Three figurines came out with the base game in December 2018, and the Amiibo roster will be finalized in January 2020 with the release of Richter and Dark Samus, from “Castlevania” and “Metroid” respectively. “Ultimate” has had less characters added that require Amiibo, but they have come out over a longer period of time and more spread out. Still, for a game with such an enormous cast of playable characters, it’s nice to have individual figures for each one.

Other game franchises have not been so lucky. Even though “Pokémon” is the highest grossing media franchise of all time, there have been no Amiibo released specifically to support the series, despite the existence of over 800 Pokémon and multiple games that came out after Amiibo were announced.

The only Pokémon Amiibo that exist were created for the “Super Smash Bros.” series, outside of one Detective Pikachu figure released in conjunction with the side-series of the same name. One of Nintendo’s most anticipated titles of 2019, “Luigi’s Mansion 3,” released without a single Amiibo to support it despite its inclusion of the new adorable character Gooigi, who seemed like a perfect candidate for Amiibo inclusion.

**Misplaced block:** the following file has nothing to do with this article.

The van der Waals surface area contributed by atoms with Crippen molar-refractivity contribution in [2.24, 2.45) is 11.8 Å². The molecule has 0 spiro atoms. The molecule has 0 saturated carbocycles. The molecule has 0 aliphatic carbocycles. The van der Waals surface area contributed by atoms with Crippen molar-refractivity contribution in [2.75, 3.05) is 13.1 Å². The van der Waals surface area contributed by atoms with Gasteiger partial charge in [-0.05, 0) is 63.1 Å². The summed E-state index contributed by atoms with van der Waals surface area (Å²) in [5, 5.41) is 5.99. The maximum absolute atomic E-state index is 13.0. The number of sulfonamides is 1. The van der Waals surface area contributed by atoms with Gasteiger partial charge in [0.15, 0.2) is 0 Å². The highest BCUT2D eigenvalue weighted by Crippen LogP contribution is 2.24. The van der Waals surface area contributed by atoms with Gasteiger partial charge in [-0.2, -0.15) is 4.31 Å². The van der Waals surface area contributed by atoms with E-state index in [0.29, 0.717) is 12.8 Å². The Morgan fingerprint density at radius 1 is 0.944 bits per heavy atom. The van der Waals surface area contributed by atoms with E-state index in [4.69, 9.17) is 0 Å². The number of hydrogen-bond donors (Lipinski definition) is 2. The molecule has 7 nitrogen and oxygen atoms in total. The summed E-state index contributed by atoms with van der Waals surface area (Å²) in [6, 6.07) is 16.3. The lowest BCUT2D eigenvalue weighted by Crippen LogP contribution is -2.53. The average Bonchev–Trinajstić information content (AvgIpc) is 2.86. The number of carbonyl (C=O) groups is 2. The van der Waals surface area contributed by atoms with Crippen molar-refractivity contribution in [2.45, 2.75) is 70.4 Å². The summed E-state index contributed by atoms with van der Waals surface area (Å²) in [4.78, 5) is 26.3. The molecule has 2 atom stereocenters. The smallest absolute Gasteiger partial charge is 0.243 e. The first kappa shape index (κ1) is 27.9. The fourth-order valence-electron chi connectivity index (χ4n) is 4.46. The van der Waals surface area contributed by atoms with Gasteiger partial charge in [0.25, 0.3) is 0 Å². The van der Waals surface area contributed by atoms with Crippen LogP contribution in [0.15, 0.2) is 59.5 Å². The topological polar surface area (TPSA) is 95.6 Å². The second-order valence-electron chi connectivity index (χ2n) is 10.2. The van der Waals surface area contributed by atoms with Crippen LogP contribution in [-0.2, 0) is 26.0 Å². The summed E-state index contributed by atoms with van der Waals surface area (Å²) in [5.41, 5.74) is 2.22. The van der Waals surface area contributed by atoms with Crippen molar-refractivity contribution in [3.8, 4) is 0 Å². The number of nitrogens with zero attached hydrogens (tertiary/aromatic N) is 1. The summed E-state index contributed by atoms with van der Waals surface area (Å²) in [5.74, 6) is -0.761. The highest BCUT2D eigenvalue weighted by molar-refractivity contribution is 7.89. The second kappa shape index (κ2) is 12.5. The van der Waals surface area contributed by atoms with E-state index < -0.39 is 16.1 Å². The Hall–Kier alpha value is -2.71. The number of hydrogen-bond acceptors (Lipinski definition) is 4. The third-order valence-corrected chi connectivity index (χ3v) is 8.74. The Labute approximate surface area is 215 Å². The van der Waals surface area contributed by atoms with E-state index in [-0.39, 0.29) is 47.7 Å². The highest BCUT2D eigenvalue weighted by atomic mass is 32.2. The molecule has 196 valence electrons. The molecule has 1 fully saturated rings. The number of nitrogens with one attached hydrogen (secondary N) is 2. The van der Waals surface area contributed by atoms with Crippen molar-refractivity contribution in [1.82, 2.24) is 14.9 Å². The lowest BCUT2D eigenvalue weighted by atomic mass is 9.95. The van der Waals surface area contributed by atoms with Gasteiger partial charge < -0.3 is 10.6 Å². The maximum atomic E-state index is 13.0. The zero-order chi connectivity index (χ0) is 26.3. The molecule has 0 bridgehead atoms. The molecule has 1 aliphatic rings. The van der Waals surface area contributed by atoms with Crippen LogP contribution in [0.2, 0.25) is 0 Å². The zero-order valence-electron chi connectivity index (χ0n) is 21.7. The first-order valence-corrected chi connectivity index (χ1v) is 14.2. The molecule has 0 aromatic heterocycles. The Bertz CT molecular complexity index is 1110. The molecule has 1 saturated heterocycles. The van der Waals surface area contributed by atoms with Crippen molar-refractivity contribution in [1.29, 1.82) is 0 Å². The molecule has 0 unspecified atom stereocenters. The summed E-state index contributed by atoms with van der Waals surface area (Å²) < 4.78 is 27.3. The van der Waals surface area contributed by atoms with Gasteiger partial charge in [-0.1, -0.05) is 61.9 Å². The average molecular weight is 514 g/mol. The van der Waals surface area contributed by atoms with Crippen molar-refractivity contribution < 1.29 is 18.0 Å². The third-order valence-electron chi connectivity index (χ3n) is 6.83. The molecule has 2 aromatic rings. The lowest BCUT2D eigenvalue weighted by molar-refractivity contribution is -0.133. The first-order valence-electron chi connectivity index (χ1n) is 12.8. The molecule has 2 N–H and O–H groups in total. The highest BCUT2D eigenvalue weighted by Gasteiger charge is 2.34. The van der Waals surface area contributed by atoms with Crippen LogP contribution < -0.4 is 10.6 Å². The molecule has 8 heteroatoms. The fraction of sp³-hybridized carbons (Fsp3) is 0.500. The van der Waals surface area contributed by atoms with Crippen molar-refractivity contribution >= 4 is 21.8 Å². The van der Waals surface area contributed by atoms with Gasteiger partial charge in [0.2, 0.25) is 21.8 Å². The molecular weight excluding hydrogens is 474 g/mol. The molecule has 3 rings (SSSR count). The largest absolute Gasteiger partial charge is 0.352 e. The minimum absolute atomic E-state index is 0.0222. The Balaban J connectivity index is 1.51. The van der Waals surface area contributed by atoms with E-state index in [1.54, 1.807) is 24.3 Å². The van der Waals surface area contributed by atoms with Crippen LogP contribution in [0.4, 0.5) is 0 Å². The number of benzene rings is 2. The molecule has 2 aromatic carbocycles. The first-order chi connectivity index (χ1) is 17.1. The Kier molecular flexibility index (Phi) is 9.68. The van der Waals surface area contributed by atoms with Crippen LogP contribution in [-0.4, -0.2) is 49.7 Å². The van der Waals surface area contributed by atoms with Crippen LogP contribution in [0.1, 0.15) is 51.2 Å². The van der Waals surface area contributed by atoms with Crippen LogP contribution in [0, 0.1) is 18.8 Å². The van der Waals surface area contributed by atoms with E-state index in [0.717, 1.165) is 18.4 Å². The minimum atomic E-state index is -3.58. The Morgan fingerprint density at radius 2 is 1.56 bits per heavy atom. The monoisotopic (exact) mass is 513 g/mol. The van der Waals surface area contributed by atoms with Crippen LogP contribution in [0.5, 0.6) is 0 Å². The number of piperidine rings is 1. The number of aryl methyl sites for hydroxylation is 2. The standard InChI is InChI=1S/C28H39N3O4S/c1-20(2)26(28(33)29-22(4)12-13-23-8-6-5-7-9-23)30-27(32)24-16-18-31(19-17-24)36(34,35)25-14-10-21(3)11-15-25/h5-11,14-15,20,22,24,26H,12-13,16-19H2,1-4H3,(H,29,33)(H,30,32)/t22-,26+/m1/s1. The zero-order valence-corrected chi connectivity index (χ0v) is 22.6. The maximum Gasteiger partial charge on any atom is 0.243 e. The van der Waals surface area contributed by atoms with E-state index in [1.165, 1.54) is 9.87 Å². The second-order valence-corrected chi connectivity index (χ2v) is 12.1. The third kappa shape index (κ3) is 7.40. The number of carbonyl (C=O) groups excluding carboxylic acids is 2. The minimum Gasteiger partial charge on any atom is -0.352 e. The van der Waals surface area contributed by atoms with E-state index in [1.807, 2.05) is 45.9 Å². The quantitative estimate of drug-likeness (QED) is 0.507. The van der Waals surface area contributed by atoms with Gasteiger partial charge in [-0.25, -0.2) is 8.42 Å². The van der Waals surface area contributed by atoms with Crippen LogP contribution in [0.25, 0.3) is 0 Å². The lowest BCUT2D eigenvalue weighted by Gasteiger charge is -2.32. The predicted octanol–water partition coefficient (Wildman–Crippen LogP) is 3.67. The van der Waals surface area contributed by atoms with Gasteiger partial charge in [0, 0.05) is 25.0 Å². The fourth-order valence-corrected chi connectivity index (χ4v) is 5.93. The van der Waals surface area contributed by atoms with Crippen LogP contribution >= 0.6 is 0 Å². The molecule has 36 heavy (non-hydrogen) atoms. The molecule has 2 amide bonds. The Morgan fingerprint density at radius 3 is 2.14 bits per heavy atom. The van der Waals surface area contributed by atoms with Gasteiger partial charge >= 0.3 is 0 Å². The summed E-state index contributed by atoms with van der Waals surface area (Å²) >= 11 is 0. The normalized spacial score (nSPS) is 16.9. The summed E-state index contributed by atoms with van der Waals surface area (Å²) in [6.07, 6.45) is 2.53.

Nintendo’s enormous 2019 release lineup — including the aforementioned third release of “Luigi’s Mansion,” two new “Pokémon” titles, “Super Mario Maker 2” and “Fire Emblem: Three Houses” — was large and varied enough to make any gamer swoon, but only one non-Smash Bros. Amiibo has been released so far in 2019. That character was Link, from “The Legend of Zelda: Link’s Awakening.” The days of 2017 — when 28 non-Smash Bros. Amiibo were released — are now distant in the rearview mirror.

Limited Functionality

Amiibo for the “Super Smash Bros.” series create a proxy fighter in-game when scanned, coinciding with the scanned fighter. This computer-controlled player starts out weak and can barely play the game at all, but, through battling the Amiibo fighter, it’ll gain experience from watching you play. Eventually it’ll be strong enough to take on players of all skill levels, and it’ll learn ways to fight against its owner.

Then, after it’s trained, the figure itself can be carried around and the character “inside” of the toy will remain, allowing players to bring their experienced fighter wherever they go.